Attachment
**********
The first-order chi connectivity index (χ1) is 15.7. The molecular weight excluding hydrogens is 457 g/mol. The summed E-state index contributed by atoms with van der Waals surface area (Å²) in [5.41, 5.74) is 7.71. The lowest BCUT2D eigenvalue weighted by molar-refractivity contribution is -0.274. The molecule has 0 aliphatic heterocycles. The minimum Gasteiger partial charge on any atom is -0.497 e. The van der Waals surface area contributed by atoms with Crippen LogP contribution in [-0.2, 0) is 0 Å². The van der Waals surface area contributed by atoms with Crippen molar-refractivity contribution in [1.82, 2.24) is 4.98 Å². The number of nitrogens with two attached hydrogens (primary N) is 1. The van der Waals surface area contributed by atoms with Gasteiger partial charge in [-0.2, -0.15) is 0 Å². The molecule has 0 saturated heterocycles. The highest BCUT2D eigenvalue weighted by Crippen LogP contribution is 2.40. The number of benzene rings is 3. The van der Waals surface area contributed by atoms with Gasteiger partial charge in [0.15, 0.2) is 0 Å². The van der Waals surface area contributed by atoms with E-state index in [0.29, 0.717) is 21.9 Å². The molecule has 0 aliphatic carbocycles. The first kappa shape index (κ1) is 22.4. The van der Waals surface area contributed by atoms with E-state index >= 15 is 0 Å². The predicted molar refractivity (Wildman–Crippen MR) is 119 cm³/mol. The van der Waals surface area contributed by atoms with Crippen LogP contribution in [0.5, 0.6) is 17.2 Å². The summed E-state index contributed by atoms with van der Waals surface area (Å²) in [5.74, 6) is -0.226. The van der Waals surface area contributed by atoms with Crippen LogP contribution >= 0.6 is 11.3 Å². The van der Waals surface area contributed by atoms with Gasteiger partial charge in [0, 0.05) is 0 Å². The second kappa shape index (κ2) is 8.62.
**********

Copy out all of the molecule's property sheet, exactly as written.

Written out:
The first-order chi connectivity index (χ1) is 15.7. The molecular weight excluding hydrogens is 457 g/mol. The summed E-state index contributed by atoms with van der Waals surface area (Å²) in [5.41, 5.74) is 7.71. The lowest BCUT2D eigenvalue weighted by molar-refractivity contribution is -0.274. The molecule has 0 aliphatic heterocycles. The minimum Gasteiger partial charge on any atom is -0.497 e. The van der Waals surface area contributed by atoms with Crippen LogP contribution in [-0.2, 0) is 0 Å². The van der Waals surface area contributed by atoms with Crippen molar-refractivity contribution in [1.82, 2.24) is 4.98 Å². The number of nitrogens with two attached hydrogens (primary N) is 1. The van der Waals surface area contributed by atoms with Gasteiger partial charge in [-0.2, -0.15) is 0 Å². The molecule has 0 saturated heterocycles. The highest BCUT2D eigenvalue weighted by Crippen LogP contribution is 2.40. The number of benzene rings is 3. The van der Waals surface area contributed by atoms with Gasteiger partial charge in [0.15, 0.2) is 0 Å². The van der Waals surface area contributed by atoms with E-state index in [0.29, 0.717) is 21.9 Å². The molecule has 0 aliphatic carbocycles. The first kappa shape index (κ1) is 22.4. The van der Waals surface area contributed by atoms with E-state index >= 15 is 0 Å². The predicted molar refractivity (Wildman–Crippen MR) is 119 cm³/mol. The van der Waals surface area contributed by atoms with Crippen LogP contribution in [0.5, 0.6) is 17.2 Å². The summed E-state index contributed by atoms with van der Waals surface area (Å²) in [5.74, 6) is -0.226. The van der Waals surface area contributed by atoms with Crippen LogP contribution >= 0.6 is 11.3 Å². The van der Waals surface area contributed by atoms with Gasteiger partial charge in [0, 0.05) is 0 Å². The second kappa shape index (κ2) is 8.62.